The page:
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WTO reform: Will China be part of the solution?

Published 19 November 2019 | 6 minute read

Few issues in trade are more urgent than WTO reform. As the US continues to withdraw from its historical role as de facto leader of the global trade system, what role can – and should – China play in the WTO reform process?

Originally published in The Diplomat.

China recently convened a “mini-ministerial” meeting of about 30 World Trade Organization (WTO) members on the fringes of a massive import fair in Shanghai.

On the surface, the purpose of the meeting was clear and entirely constructive: to discuss the international trading system and WTO reform. The hope was to lay the groundwork for a productive outcome from the 12th WTO Ministerial Conference, to be held in Kazakhstan in June 2020.

The international trading system continues to teeter, and few issues in trade are more urgent than undertaking the necessary WTO reforms. The continued relevance of the institution is at stake, and any useful dialogue that could be conducted in Shanghai under Chinese leadership would be welcome.

There is however a powerful subtext to the mini-ministerial, which, over the longer term, might prove to be of equal if not greater importance than the ostensible purpose of the meeting. As the United States continues to withdraw from its historical role as de facto leader of the global trade system, China is in the process of defining the nature and the parameters of the role that it intends to play.

There are, therefore, two separate but closely related stories unfolding: 1) the ongoing efforts of ministers from key trading countries to attempt to work out much-needed WTO reforms, and 2) the gradual redefinition of China’s place and role in global trade governance.

Developments on each track are closely linked and mutually reinforcing: To the extent China can play a constructive role in galvanizing useful WTO reforms, it will burnish its credentials as a primary guardian of the global trade system. By the same token, if China is increasingly looked upon as a champion of the trade system, it will enhance its ability to shape the WTO reform process.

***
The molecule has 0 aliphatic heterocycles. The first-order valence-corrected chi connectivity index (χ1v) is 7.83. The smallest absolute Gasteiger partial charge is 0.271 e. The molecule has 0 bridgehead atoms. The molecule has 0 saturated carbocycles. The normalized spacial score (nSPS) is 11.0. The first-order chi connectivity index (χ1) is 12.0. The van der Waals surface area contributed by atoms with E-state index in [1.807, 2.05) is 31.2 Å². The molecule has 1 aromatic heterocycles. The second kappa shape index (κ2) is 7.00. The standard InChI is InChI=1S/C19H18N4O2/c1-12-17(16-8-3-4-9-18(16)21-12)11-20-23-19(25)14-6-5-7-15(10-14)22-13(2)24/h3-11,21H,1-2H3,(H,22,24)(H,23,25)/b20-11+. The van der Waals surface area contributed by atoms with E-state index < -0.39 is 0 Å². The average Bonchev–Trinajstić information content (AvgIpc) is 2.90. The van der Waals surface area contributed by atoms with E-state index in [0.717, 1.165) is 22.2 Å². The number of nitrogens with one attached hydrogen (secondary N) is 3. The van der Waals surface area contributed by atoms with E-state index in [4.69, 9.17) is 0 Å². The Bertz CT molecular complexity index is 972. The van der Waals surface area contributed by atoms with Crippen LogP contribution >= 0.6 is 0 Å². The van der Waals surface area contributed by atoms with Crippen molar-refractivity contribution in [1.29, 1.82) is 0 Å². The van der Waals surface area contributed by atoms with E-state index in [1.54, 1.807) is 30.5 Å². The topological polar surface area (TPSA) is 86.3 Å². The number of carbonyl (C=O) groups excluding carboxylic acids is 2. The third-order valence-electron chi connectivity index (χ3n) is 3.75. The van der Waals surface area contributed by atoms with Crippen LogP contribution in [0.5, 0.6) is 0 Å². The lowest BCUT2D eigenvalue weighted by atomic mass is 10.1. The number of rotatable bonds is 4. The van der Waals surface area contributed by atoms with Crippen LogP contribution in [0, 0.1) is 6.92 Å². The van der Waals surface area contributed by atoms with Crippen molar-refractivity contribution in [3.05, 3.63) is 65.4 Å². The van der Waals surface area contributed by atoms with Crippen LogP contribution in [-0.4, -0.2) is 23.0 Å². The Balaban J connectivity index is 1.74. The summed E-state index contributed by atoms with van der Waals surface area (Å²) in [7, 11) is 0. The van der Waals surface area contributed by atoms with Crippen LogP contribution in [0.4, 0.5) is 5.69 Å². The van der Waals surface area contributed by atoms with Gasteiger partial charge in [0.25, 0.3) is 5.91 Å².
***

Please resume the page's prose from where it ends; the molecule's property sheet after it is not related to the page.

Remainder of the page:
This leads to an obvious but critical question:

What role can – and should – China play in the WTO reform process?

When the foundations of the modern global trade system were established in the late 1940s, China – which was then isolated, agrarian, and poor — did not have a seat at the table. The United States, on the other hand, accounted for 50 percent of global GDP, and its philosophical principles (market-driven economics, open trade and investment regimes, privatization, and strong property rights – the so-called Washington Consensus principles) were ascendant.

By virtue of U.S. preeminence, the post-war trade architecture (first under the auspices of the GATT and subsequently the WTO) was predicated on the Washington Consensus principles, and the assumption that all major trading countries would inevitably subscribe to them. This was certainly the assumption made at the time of China’s accession to the WTO in 2001.

Today, thanks largely to its WTO membership, China is the leading trading nation in the world, and possesses a technologically sophisticated $14 trillion economy. Its success has been built on the back of a centrally-managed economic system that challenges many of the prevailing precepts of Western capitalism, and the foundational principles upon which the rules-based trade system was built. Contrary to expectations, China’s state-directed capitalism system is more entrenched than ever.

Incompatibilities between China's economic system and WTO rules need to be resolved

As China’s economic might continues to grow, the incompatibilities between its system and the assumptions about how trade would be conducted under a WTO rules-based system are coming into sharper relief.

Massive state-owned enterprises, enjoying direct and indirect forms of government support, are engaging in a lopsided competition against private companies that are constrained by marketplace realities. Unwritten rules and informal “understandings” between business and government can block market access in China for foreign competitors who were led to believe the door would be open. Central and provincial governments can use their oftentimes preponderant position in the market to “encourage” foreign technology transfers that otherwise would never have happened. And Chinese regulators frequently render critical decisions based not on the objective facts, but rather on the basis of China’s economic priorities.

WTO rules – at least as currently constituted – have proven incapable of satisfactorily adjudicating these systemic frictions and incompatibilities.

At the same time – and entirely separate from the challenges raised by China’s economic system – the WTO is struggling with a potentially “life threatening” degree of operational dysfunction. The impasse over the appointment of new Appellate Body judges is the most urgent example, but it is by no means the only issue. The institution’s failure to conclude a single, comprehensive round of negotiations (one of the WTO’s core functions) since its inception in 1995 is causing members to consider whether the current governance structure can adequately serve such a large, diverse – and frequently fractious – membership.